The United Kingdom has some of the toughest gun control laws in the world. They’re not the toughest, but close to it.
Yet despite all those regulations, things happen. Bad people get guns and then do bad things.
Now, a surviving family member of someone killed with a gun is lashing out, saying the laws there need to be tightened up.
The twin sister of a woman shot dead along with her two daughters by the girls’ father says stricter gun checks could have prevented their deaths.
Kelly Fitzgibbons, 40, and Ava and Lexi Needham, aged four and two, were killed by Robert Needham, 42, at their home in Woodmancote on 29 March 2020.
Ms Fitzgibbons’ sister Emma Ambler told the BBC she was “shocked” at how easy it was to get a gun licence.
In a delayed inquest in July, the coroner ruled Kelly, Ava and Lexi had been unlawfully killed, and that Needham had died by suicide.
Though he legally owned the gun, evidence emerged at the inquest that he had lied when applying for the licence.
The family now say applicants who lie should be banned from re-applying.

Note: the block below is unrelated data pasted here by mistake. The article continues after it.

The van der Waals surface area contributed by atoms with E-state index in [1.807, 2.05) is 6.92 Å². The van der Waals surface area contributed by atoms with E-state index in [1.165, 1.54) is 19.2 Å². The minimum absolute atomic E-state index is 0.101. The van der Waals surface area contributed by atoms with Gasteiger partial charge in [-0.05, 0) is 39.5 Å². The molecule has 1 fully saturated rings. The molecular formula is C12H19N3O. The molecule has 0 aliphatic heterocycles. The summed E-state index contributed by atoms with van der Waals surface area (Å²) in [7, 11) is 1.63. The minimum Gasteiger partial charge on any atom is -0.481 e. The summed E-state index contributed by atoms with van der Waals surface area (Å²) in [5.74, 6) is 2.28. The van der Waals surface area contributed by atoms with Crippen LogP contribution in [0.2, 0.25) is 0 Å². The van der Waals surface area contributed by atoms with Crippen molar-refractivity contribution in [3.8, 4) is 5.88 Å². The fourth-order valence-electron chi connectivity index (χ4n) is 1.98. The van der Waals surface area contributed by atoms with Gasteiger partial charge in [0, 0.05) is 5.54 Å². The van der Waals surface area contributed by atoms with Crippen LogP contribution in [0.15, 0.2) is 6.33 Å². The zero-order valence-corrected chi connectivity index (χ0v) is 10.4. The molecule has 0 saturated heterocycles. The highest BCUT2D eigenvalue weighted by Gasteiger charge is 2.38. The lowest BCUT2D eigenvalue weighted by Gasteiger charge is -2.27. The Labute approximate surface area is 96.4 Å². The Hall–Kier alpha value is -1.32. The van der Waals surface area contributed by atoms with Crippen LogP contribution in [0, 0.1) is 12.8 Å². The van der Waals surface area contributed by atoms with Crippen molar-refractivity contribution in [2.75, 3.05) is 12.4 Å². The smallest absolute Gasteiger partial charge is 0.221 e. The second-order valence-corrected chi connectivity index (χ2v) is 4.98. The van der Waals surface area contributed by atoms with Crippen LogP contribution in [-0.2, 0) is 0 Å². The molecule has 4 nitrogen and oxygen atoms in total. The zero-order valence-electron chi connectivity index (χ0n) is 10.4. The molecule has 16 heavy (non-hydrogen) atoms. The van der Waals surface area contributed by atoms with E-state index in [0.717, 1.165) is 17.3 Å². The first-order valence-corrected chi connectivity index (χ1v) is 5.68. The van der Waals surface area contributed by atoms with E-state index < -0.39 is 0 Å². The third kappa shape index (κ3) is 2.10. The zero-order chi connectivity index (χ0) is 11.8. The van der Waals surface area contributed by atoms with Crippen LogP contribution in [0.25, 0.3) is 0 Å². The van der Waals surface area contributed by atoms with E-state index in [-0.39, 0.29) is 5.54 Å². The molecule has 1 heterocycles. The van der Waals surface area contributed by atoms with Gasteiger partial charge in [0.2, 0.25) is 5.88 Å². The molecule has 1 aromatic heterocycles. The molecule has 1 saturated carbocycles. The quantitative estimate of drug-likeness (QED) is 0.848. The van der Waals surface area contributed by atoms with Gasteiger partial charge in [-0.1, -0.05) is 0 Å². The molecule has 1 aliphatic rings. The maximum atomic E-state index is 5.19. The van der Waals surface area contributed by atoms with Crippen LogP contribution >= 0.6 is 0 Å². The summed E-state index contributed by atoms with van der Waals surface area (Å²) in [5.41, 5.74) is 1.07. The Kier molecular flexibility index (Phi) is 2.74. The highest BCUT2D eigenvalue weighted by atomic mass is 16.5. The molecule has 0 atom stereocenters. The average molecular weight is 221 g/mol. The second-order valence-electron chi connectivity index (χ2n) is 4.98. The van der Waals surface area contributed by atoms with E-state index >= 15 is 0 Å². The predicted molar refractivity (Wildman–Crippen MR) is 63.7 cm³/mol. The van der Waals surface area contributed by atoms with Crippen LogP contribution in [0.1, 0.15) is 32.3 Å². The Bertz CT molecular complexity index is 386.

“If Rob hadn’t had access to such a deadly weapon, there’s a chance that Kelly, Ava and Lexi could still be here,” Ms Ambler told the BBC.
“This could have been prevented if gun licensing guidance was tougher.”
The family also want licences to be reviewed more frequently, for closer working to be forged between GPs and police, and for people with recurring depression to be barred from getting a licence.
In other words, gun laws will never be tight enough.
As noted, the UK has some of the toughest gun laws in the world. It’s a very different world than here, but even there, bad people still get guns. Yes, even by lying.
“But he shouldn’t be allowed to re-apply,” she says. Well, maybe, but he still has the gun and if they knew he lied, why wasn’t he prosecuted for doing so? Bans on him re-applying only matter if he got caught, which didn’t seem to happen.
See, part of the problem here is that families of those slain aren’t rational. They’re emotional and they’re looking for someone to blame. They want their loved one’s death to mean something, so they look for some kind of systemic failure that they can point to and try to change. That means pushing for gun laws.
It makes them feel less powerless.
However, nothing about it is rational. She can’t see that the laws there are strict and encompassing. I know she doesn’t believe owning a gun is a right, but it is. The gun laws there ignore that right, which she can’t see. She can’t see it because she’s grieving still.
I get that. Believe me, I get it.
But here in this country, we hold these irrational people up as some kind of guru, as if their experience somehow trumps rationality and reality. It doesn’t.
They can’t see it and they don’t want to see it, either in the UK or here.